By Samantha Hill
Before the Corona pandemic we were already facing a loneliness epidemic. And now, with mandatory self-isolation, many are worried about what kind of impact this enforced aloneness will have for individuals. Hannah Arendt draws an important distinction between solitude and loneliness. Solitude requires privacy and an ability to be alone with oneself without being lonely, whereas loneliness is the experience of being cut off from the world. And right now, we’re all being cut off from appearing in the public realm while trying to carry on with our lives as best we can. In this week’s New Yorker, Robin Wright takes a look at how loneliness from Coronavirus isolation might take a toll.
As governors across the nation began ordering lockdowns, I talked with neuroscientists and psychologists about the impact on the human body—not of this new pathogen but of the various stresses that accompany it. The novel coronavirus has swept the globe at a time when more people are living alone than ever before in human history. The trend became noticeable in the early twentieth century, among industrialized nations; it accelerated in the nineteen-sixties. In the United States, the numbers have almost doubled over the past half century, according to the research aggregator Our World in Data. In 2019, twenty-eight per cent of households were single-person—up from twenty-three per cent in 1980. Stockholm may represent the apex of this trend: in 2012, sixty per cent of households in the Swedish city had only one person. Psychologists note the difference between living alone and loneliness. I live alone and have no family, and usually don’t think much about it. But, as the new pathogen forces us to socially distance, I have begun to feel lonely. I miss the ability to see, converse with, hug, or spend time with friends. Life seems shallower, more like survival than living.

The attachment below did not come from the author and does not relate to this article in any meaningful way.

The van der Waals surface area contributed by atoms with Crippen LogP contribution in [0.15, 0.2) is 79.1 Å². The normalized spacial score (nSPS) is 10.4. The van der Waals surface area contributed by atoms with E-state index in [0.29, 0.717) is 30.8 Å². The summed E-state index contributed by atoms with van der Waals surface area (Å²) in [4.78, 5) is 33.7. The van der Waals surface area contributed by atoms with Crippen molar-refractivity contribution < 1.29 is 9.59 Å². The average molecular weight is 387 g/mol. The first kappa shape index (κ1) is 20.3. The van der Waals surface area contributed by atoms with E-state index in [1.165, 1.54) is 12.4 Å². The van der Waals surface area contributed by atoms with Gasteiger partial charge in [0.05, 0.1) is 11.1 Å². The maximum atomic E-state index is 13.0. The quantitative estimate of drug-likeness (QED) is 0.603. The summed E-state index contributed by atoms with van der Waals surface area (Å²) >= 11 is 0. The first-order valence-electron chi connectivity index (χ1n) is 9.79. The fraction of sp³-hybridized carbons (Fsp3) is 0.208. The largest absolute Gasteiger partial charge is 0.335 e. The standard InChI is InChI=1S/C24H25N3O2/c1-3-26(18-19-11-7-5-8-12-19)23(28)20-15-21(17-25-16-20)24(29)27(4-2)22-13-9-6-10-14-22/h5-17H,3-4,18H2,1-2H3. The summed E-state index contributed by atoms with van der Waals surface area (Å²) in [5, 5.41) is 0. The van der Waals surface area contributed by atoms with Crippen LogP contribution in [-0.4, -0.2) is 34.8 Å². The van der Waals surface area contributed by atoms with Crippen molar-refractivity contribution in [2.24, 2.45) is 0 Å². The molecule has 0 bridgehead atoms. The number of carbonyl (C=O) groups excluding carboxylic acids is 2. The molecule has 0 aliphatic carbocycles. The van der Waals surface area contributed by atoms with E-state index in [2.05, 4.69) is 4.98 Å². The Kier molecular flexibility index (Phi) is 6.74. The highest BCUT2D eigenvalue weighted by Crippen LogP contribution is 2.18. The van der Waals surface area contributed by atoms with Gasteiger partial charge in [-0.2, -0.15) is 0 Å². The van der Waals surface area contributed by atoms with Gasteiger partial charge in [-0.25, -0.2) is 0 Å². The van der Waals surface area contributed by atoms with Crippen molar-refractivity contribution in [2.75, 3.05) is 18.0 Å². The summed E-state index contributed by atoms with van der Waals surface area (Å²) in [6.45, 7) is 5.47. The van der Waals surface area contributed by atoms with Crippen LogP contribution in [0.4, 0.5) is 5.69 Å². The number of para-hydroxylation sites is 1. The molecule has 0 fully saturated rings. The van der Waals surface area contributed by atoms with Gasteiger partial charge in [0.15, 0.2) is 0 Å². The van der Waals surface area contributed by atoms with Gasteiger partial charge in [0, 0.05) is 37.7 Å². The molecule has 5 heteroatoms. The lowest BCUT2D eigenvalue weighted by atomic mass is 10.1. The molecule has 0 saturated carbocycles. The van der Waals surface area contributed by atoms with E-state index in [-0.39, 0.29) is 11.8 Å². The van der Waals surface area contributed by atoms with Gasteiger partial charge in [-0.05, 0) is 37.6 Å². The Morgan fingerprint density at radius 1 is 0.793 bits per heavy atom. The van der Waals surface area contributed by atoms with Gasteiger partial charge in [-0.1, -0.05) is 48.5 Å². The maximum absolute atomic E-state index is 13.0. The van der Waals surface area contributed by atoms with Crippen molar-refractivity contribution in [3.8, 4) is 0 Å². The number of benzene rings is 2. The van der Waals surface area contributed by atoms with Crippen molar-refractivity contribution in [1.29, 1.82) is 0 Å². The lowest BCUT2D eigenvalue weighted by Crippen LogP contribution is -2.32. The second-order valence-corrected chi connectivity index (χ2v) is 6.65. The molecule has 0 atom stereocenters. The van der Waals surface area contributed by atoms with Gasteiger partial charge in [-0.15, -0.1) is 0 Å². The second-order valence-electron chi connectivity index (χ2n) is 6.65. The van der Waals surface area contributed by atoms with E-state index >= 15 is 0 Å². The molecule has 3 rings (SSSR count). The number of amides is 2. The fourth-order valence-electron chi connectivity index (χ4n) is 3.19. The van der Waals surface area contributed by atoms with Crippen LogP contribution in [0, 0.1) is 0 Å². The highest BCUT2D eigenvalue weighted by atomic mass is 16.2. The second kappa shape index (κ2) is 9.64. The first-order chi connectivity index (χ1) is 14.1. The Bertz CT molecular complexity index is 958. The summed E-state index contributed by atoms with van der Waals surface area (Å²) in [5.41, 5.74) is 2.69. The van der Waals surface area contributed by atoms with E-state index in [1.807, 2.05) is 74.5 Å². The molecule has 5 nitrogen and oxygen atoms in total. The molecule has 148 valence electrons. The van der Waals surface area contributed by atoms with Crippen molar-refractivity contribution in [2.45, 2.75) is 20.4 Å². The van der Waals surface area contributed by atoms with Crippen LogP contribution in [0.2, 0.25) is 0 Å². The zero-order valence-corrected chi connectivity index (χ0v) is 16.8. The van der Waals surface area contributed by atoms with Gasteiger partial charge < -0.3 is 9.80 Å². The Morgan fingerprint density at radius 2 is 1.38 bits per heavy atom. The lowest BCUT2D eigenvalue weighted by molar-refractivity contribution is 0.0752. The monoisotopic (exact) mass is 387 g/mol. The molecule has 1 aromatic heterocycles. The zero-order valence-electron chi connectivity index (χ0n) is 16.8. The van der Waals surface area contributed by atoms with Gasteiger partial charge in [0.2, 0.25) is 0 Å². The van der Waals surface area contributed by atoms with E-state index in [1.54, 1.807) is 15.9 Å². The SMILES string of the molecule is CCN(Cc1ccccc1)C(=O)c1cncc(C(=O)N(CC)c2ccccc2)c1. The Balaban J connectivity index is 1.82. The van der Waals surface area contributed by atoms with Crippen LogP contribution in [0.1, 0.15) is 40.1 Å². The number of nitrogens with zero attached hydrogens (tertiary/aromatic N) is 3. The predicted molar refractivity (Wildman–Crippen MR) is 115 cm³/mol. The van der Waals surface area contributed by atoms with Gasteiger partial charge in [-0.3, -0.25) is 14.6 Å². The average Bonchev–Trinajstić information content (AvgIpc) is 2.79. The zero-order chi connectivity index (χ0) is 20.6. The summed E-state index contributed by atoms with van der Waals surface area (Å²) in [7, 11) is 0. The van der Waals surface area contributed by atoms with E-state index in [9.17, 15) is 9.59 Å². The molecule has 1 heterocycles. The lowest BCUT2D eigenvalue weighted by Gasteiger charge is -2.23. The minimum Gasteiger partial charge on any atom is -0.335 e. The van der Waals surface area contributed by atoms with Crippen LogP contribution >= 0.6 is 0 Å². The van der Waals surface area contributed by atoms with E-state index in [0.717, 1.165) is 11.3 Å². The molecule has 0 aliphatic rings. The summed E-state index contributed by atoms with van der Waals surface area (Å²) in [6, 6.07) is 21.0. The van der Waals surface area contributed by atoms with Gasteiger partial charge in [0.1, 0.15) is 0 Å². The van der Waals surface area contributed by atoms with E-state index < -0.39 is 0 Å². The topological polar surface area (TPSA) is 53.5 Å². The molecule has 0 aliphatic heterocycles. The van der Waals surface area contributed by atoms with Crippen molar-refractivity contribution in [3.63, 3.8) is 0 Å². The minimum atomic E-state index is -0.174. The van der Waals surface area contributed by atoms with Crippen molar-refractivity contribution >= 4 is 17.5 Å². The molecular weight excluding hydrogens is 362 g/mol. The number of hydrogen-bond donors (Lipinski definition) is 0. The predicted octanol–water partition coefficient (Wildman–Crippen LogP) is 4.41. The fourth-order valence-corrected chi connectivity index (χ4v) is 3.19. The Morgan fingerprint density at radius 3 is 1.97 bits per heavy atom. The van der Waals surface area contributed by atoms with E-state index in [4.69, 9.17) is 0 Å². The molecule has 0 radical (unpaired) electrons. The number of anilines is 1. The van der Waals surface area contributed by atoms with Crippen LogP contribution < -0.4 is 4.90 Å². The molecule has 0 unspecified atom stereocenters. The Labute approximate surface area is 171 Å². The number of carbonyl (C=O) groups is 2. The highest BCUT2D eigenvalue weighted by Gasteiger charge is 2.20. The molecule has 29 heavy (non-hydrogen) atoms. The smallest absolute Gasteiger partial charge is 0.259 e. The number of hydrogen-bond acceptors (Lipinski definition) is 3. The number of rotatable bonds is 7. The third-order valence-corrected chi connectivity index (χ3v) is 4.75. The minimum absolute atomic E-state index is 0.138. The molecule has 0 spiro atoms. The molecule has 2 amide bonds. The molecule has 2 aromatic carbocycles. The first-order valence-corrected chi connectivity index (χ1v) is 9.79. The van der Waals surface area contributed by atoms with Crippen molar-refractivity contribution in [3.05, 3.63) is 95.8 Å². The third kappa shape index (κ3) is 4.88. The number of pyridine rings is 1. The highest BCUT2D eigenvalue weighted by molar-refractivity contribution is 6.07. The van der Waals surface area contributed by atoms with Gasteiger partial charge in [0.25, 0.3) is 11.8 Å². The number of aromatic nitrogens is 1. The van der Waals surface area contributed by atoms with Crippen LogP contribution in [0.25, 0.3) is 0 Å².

If only we could all emulate Tom Hanks’s character in “Cast Away,” who survived four years stranded on a remote island with only a volleyball—nicknamed Wilson, with a face crafted off an imprint of his bloodied hand—as a companion. (Wilson replicas became so popular, almost like Teddy bears, that they are still for sale on Amazon and at Wilson Sporting Goods.) But science shows us that anxiety and isolation exact a physical toll on the brain’s circuitry. They increase the vulnerability to disease—by triggering higher blood pressure and heart rates, stress hormones and inflammation—among people who might otherwise not get sick. Prolonged loneliness can even increase mortality rates. In 2015, Julianne Holt-Lunstad, a neuroscientist and psychologist at Brigham Young University, published an analysis of seventy studies, involving 3.4 million people, examining the impact of social isolation, loneliness, and living alone. The results were notable in light of today’s pandemic. The review found that loneliness increased the rate of early death by twenty-six per cent; social isolation led to an increased rate of mortality of twenty-nine per cent, and living alone by thirty-two per cent—no matter the subject’s age, gender, location, or culture.